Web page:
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CrimpJiggler
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[*] posted on 13-3-2012 at 08:49
Titrating a HCl in acetic acid solution


If you wanted to determine the amount of HCl present in a solution of HCl in acetic acid, obviously you couldn't titrate with a strong base like NaOH because the base would react with the acetic acid. If you were to use sodium bicarbonate as the titrant instead, would I be right in assuming that it will only neutralize the HCl, not the CH3COOH?
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[*] posted on 13-3-2012 at 08:51


I suspect the only way to do it is with a pH meter.
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[*] posted on 13-3-2012 at 09:42


Sodium bicarbonate will react with (aqueous) acetic acid, so that wouldn't work unless you're talking HCl in glacial acetic acid. More generally, unless you know how much acetic acid is present (do you?), how will you know when you've reached the endpoint?
An old school way to do this might be to add lead(II) acetate solution in excess and measure the weight of the precipitated PbCl2. Of course that would involve filtering, drying and so on. It has the advantage that you don't need to know how much acetic acid you've got.
If you do know how much acetic acid is present in your solution and you have a decent way of measuring pH, then using NaOH or Na2CO3 (not NaHCO3) and titrating until you reach the (calculated) pH that just the acetic acid should give seems like a good approach.




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UnintentionalChaos
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[*] posted on 13-3-2012 at 09:42


Quote: Originally posted by CrimpJiggler  
If you were to use sodium bicarbonate as the titrant instead, would I be right in assuming that it will only neutralize the HCl, not the CH3COOH?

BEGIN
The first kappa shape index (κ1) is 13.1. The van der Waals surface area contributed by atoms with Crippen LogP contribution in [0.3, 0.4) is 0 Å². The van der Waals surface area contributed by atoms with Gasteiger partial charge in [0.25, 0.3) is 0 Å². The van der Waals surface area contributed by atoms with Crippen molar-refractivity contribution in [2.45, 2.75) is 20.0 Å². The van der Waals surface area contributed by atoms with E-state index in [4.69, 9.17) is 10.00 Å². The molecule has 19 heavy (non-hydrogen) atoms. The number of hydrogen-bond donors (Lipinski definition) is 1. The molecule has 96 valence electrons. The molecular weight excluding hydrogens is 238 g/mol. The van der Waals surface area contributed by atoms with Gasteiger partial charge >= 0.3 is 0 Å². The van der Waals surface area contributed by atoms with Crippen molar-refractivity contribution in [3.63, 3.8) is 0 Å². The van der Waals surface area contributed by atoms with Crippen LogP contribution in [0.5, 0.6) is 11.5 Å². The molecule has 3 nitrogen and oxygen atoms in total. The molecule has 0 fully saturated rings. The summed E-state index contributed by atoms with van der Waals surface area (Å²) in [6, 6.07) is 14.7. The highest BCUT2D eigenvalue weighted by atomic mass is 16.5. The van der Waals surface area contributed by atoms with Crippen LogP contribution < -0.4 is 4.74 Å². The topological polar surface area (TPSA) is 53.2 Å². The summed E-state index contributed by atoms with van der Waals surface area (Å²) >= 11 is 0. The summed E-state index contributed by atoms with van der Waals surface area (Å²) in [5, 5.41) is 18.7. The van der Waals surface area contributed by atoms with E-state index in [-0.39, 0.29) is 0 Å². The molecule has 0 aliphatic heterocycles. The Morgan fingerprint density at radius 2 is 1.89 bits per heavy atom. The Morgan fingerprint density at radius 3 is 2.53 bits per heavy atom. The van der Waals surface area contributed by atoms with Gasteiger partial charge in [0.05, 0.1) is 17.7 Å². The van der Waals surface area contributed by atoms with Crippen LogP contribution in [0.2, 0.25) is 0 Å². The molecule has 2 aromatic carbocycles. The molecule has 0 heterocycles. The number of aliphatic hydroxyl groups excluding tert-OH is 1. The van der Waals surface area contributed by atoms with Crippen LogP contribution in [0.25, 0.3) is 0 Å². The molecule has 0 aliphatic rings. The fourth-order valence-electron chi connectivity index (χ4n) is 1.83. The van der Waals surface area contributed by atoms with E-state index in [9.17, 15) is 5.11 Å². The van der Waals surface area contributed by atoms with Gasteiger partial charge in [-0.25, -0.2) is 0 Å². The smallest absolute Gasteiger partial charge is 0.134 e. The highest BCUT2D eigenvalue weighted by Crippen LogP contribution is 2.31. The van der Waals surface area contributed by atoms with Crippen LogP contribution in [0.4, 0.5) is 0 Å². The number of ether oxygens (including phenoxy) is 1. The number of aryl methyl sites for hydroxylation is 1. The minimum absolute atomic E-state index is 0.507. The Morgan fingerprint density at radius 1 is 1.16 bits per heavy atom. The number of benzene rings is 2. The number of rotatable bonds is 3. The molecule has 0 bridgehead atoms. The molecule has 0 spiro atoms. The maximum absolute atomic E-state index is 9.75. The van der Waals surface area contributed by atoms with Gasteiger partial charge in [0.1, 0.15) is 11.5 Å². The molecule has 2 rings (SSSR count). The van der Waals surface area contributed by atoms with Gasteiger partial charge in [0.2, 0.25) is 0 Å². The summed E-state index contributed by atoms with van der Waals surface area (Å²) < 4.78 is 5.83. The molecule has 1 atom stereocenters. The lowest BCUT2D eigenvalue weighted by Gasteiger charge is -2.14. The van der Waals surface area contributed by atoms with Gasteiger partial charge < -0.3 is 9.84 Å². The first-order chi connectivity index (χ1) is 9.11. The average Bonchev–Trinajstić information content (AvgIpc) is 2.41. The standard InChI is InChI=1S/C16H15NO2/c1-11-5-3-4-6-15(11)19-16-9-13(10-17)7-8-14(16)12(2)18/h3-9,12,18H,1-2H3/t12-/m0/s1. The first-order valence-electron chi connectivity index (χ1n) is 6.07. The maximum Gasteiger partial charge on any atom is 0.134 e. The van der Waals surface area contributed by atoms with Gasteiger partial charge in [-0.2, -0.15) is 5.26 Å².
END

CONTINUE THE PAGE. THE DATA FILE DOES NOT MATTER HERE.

Ever seen a baking soda and vinegar volcano?

Dilute a sample with water. Titrate with sodium acetate and a pH meter. The pH curve will flatten dramatically after you consume the HCl and have nothing but a solution of NaCl and AcOH/NaOAc buffer.




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[*] posted on 13-3-2012 at 10:44


Assuming the HCl to be present in significant quantity, it's perfectly possible to titrate both (weak and strong) acids separately with a strong base like NaOH, in one single titration. The presence of a strong acid in a solution of weak acid almost completely suppresses the already weak dissociation of the weaker acid and thus two distinct end points are observed.

For HCl:

HCl(aq) + H2O(l) === > H3O+ (aq) + Cl- (aq) . Dissociation is almost 100 %

For acetic acid (HAc):

HAc(aq) + H2O(l) < === > H3O+ (aq) + Ac- (aq). Equilibrium pushed almost completely to the left due to presence of H3O+ 'from the HCl'. Nearly 100 % of the acetic acid present as undissociated HAc.

The first endpoint will be about at the pH of the HAc solution (as if no HCl was present).

This also explains why multiprotic acids like H3PO4 can be titrated for three different end-points, sufficiently distant from each other to be discerned easily.

A combination of a strong and a weak acid can thus be titrated in one single titration with a strong alkali, obtaining two distict end points. It's best to measure a pH v. volume titrated master curve, that way the most suitable indicators can then be chosen, based on the observed end points.